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The Preliminary Descriptive Model of the Offence Process of Violent Women Offenders

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dc.contributor.author Murdoch, Sharlene Anne
dc.date.accessioned 2008-09-05T02:57:06Z
dc.date.accessioned 2022-10-09T21:11:45Z
dc.date.available 2008-09-05T02:57:06Z
dc.date.available 2022-10-09T21:11:45Z
dc.date.copyright 2006
dc.date.issued 2006
dc.identifier.uri https://ir.wgtn.ac.nz/handle/123456789/21391
dc.description.abstract The literature reveals two areas of growing concern in regard to the perpetration of violence by women. Firstly, the incidence of women's violence is increasing across jurisdictions. Secondly, that despite their growing numbers our knowledge and understanding of violent women has been greatly hindered by the general paucity of empirical investigation of this marginal population. Using a Grounded Theory qualitative approach, the current research developed a preliminary descriptive model of the offence process of women's violent offending (WVOM). Data was collected in the form of verbal narratives, obtained from 19 violent women offenders, during semi-structured interview. The interview process facilitated the documentation of those cognitive, affective, attributional and behavioural processes underlying the process of violent offending by women as well as an in depth description of early developmental childhood and adolescent experiences. The model constructed provides a temporal description of how violence perpetrated by women unfolds over time, inclusive of their offending behaviour, the mediating influences of both distal and dynamic factors and their interaction. Of critical importance was the somewhat unique and unexpected evidence of women violent offender homogeneity within the current sample, where male violent offenders are noted in the literature as being a distinctly heterogeneous population. In keeping with previous research of this kind, three pathways accommodating individual offenders emerged from the data, however, due to the constraining homogeneous nature of the sample these pathways were conceptualized as emergent trajectories. Three major Level II distal predispositional factors emerged from the data as distinctly contributing to violence perpetrated by women. These included: traumatic childhood experiences occurring within dysfunctional family systems, emotional and self-regulation failure and the inculturation of violence into participant's sense of self at social and cultural levels. Notably then, the ensuing model is distinct as one of dysregulation across domains of self and affect. The implications of the model are discussed in relation to clinical intervention and rehabilitation needs, and future directions for research and theory development. The limitations of the current research are also discussed. en_NZ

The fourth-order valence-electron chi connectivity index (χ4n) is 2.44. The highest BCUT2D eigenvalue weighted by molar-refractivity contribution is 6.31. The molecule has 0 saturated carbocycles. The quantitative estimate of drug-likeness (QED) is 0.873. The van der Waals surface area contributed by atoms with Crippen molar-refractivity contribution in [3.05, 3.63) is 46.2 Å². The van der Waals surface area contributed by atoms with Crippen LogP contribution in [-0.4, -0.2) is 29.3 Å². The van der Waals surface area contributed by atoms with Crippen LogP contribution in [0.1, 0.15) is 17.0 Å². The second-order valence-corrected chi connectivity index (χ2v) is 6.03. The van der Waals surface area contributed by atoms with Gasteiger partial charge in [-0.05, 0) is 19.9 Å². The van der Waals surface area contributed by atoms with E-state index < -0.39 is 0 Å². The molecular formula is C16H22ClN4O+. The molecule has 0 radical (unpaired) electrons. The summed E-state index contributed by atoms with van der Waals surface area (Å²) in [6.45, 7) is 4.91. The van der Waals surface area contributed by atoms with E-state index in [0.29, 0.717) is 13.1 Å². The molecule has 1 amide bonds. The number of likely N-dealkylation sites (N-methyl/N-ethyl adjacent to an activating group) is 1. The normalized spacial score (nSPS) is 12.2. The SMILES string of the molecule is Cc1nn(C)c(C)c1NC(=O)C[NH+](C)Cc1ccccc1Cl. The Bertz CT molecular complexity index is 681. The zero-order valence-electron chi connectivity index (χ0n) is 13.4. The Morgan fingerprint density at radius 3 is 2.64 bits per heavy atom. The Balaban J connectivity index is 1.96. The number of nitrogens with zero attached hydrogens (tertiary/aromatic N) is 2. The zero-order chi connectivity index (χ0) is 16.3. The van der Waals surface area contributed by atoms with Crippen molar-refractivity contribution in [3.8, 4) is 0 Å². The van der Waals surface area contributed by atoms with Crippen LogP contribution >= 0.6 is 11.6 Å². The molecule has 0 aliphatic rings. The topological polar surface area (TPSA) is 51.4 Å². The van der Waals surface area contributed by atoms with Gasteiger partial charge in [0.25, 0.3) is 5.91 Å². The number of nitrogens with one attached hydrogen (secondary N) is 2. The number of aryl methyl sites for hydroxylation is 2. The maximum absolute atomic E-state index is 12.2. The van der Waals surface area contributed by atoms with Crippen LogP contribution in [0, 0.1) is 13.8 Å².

dc.language en_NZ
dc.language.iso en_NZ
dc.publisher Te Herenga Waka—Victoria University of Wellington en_NZ
dc.title The Preliminary Descriptive Model of the Offence Process of Violent Women Offenders en_NZ
dc.type Text en_NZ
vuwschema.type.vuw Awarded Doctoral Thesis en_NZ
thesis.degree.discipline Psychology en_NZ
thesis.degree.grantor Te Herenga Waka—Victoria University of Wellington en_NZ
thesis.degree.level Doctoral en_NZ
thesis.degree.name Doctor of Philosophy en_NZ

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